Duterte Cheers Rebels: ‘Mabuhay ang NPA’
By: Karlos Manlupig
12:19 AM November 9th, 2015
DAVAO CITY—Mayor Rodrigo Duterte admitted calling out “Mabuhay ang NPA” during the release of two government soldiers in the mountains of Laak, Compostela Valley, on Tuesday.
The communist New People’s Army (NPA) had seized Pfc. Niño Alavaro and Pfc. Marjon Añover at a guerrilla checkpoint in Monkayo, Compostela Valley, on Sept. 30 and held them for investigation for “crimes against humanity” and “counter-revolutionary activities.”
“Mabuhay ang NPA, and I will not take that back,” Duterte repeated during his Sunday television program “Gikan sa Masa, Para sa Masa.”
But Duterte explained that his commendation of the communist rebel movement was in recognition of its “fair treatment” of “prisoners of war.”
The NPA surrendered its captives to Duterte.
“Wala akong nakita na inabuso nila na bihag (I have not seen any captives that they abused). Because they say they follow the Geneva Convention,” Duterte said.
The controversial mayor said he believed the NPA was “religiously following” international law when it came to handling captured policemen and soldiers.
“I salute you because you handed over the captives,” Duterte said, adding that he also jokingly chanted “Mabuhay si Duterte,” which got a favorable response from the NPA rebels.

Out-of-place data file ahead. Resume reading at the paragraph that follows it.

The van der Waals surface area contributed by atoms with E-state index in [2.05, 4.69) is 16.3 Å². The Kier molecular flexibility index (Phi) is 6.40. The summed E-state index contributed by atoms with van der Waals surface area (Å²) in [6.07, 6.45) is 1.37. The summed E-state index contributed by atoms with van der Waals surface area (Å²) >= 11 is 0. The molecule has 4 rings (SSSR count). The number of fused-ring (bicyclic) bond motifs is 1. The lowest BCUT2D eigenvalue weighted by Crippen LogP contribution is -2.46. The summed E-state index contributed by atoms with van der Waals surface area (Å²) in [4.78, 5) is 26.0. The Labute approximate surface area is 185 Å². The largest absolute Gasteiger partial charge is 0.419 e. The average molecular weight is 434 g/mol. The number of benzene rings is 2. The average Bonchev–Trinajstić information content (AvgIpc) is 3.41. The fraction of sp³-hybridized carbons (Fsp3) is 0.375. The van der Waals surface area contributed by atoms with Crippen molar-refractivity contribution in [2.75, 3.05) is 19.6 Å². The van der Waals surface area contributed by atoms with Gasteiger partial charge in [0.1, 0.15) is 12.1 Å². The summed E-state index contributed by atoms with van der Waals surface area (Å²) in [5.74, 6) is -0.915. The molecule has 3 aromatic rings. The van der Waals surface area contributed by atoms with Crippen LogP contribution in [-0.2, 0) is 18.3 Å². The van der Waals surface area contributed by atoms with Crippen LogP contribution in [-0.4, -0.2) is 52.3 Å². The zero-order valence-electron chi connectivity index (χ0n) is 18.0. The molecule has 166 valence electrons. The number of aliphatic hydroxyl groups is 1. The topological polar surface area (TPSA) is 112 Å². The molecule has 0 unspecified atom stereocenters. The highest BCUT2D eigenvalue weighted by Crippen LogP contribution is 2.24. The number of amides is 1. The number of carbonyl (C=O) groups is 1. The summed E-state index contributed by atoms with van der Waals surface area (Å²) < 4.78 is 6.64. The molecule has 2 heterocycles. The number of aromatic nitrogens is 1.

“Bantay lang kayo sa (keep watch during the) election,” he told them in jest.
Duterte said that because the war with the communists could not be stopped, he was happy to at least know that the guerrillas treated “prisoners of war” according to the Geneva Convention.
He said negotiations for the release of the captive soldiers were channeled through the National Democratic Front (NDF), the political arm of the Communist Party of the Philippines, and not the NPA, the rebel’s military arm.
“You don’t deal with the NPA… you negotiate with the NDF,” Duterte said.
The NDF is the body that represents the communist movement in peace negotiations with the government.
Peace advocates have called on both the government and the NDF to resume stalled negotiations and to address the root causes of the conflict.
In The Hague Joint Declaration in 1992, both parties agreed to tackle issues such as human rights and international humanitarian law, socioeconomic reform, political and constitutional reform, the end of hostilities, and the disposition of forces.
In March 1998, both parties signed a Comprehensive Agreement on Respect for Human Rights and International Humanitarian Law.
The government and the NDF had formulated their drafts for a Comprehensive Agreement on Socio-Economic Reforms when the peace talks hit a snag.
The CPP-NPA insurgency is considered one of the longest running communist rebellions in Asia.